bironic: Neil Perry gazing out a window at night (RSL neil window)
I find myself going back to reference these pieces by Film Crit Hulk often enough to want to bookmark them somewhere. Why not where friends might also find them interesting if they haven't read them already?

Archive, 2012 and back

(list likely to grow)
bironic: Neil Perry gazing out a window at night (RSL neil window)
I had a great weekend at [ profile] con_txt. It was so nice to see friends again, and to make some new acquaintances.

I was concerned about the programming because I haven't been feeling enthused about any particular canon on the docket in a communal-fannish way lately, and because mass squee can be scary; but there turned out to be plenty of meta panels and entertaining moderators to make the experience enjoyable.

I also appreciate how, while con.txt is a slash con by definition, those of us who do not exclusively enjoy slash are welcomed and able to have discussions about a variety of sexual identities and relationship types in fandom (and life), plus gen topics.

In case you are interested, I jotted down some notes. Nothing fancy or thorough. has panel descriptions and mod names.

Werewolf Torts and Undead Annuities )

Small Fandom Dating Game )

Fannish Pictionary )

Vid Show )

Monetizing Fandom )

Inverting Tropes )

D/s in Fandom )

Not My Fandom's OTP )

Awesome Robots )

Checking in on the Fannish Diaspora )

Small Fandom and Between-Fandom Support Group )

Dubcon F***ing: How Does It Work )

Rule 34 in a Magical Universe )

Bi-invisibility )

Also attended a panel about tagging and another about AUs.

Note to self: Action items:

- DS9 essential episodes list for [ profile] corbae (post likely to follow)
- Riddick recs list for [ profile] monkey_pie (ditto)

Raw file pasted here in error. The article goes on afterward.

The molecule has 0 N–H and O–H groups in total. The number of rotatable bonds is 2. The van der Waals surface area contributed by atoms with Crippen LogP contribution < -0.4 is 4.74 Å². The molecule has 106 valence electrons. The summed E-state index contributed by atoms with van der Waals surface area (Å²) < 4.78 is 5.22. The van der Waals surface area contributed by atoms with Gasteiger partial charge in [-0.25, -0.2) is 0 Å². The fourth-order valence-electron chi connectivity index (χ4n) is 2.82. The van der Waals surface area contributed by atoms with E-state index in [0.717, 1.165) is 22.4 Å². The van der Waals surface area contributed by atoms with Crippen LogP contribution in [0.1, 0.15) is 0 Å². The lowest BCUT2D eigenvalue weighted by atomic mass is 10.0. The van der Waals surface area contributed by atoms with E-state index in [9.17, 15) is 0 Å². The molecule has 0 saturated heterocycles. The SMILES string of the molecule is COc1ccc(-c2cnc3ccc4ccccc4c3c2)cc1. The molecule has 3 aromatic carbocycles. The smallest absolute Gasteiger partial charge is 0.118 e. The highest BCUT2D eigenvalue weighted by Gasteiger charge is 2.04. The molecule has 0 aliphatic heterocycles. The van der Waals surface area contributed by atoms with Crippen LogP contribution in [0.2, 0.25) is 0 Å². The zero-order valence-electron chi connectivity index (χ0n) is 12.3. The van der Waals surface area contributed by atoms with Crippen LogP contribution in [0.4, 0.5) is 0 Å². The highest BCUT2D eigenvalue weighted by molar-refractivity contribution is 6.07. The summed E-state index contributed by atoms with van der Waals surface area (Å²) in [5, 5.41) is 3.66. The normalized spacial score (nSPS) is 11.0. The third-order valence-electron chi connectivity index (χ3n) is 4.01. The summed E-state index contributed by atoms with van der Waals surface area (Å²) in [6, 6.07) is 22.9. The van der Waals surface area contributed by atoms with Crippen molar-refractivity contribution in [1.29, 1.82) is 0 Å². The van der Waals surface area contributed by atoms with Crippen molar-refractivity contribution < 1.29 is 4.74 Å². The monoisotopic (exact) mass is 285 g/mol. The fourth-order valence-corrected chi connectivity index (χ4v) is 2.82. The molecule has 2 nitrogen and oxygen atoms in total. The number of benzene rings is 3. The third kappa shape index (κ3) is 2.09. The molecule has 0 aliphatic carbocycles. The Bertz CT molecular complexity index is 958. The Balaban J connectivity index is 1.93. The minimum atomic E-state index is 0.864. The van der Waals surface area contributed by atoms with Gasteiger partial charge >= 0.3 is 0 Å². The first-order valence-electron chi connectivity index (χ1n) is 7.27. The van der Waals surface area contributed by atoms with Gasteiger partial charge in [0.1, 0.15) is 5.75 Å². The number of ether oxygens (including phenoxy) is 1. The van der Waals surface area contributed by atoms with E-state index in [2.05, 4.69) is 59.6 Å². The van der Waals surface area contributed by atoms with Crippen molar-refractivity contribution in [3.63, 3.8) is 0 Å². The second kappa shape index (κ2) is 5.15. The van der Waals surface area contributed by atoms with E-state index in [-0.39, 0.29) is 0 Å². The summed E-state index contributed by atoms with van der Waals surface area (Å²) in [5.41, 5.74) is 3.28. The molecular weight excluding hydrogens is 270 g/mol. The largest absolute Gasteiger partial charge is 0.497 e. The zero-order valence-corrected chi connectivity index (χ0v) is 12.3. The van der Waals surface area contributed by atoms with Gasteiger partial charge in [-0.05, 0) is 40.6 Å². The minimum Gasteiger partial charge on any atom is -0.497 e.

- Read [ profile] bmouse's Garak/Bashir collection
- Check out stuff from Small Fandom Dating Game
- Figure out naming issue and start a new Twitter to keep in touch with fan friends?
- Grin and bear it open a Tumblr account???
bironic: Neil Perry gazing out a window at night (Default)
These are the last days of my Golden Year, and in fact it has been golden. I quit a job that was slowly destroying me, took a big trip to new places, spent a year at MIT with some wonderful people, met and solidified friendships with a few LJers, and am embarking on a different career path. That last is frightening, but it's invigorating too.

I don't think tomorrow itself will be of much note, other than my dad and his girlfriend are driving down for dinner, but it's been a wonderful week leading up to it, and speaking broadly, I'm in a good place in life right now. Never mind that after next month I have no idea where I'll be living or working (or whether I'll be working), or that I'm now at an age I barely visualized when I was a teenager (back when I thought fifteen was the peak of existence), and have no idea if I'm living up to my own expectations about the speed of life's progress. Was I supposed to have a steady boyfriend by now, and a career, and a home? I have none of those; but whether it's justified or tenuous, I'm more deeply satisfied than I've been in a long time.

The rest of today is free. I'd like to write something, but I don't know what. Maybe will poke around with a vid, which uses a different part of the storytelling brain. Speaking of vids, this one by the incredibly talented [ profile] newkidfan that I just came across this morning is beautiful: Language (SGA, John, gen)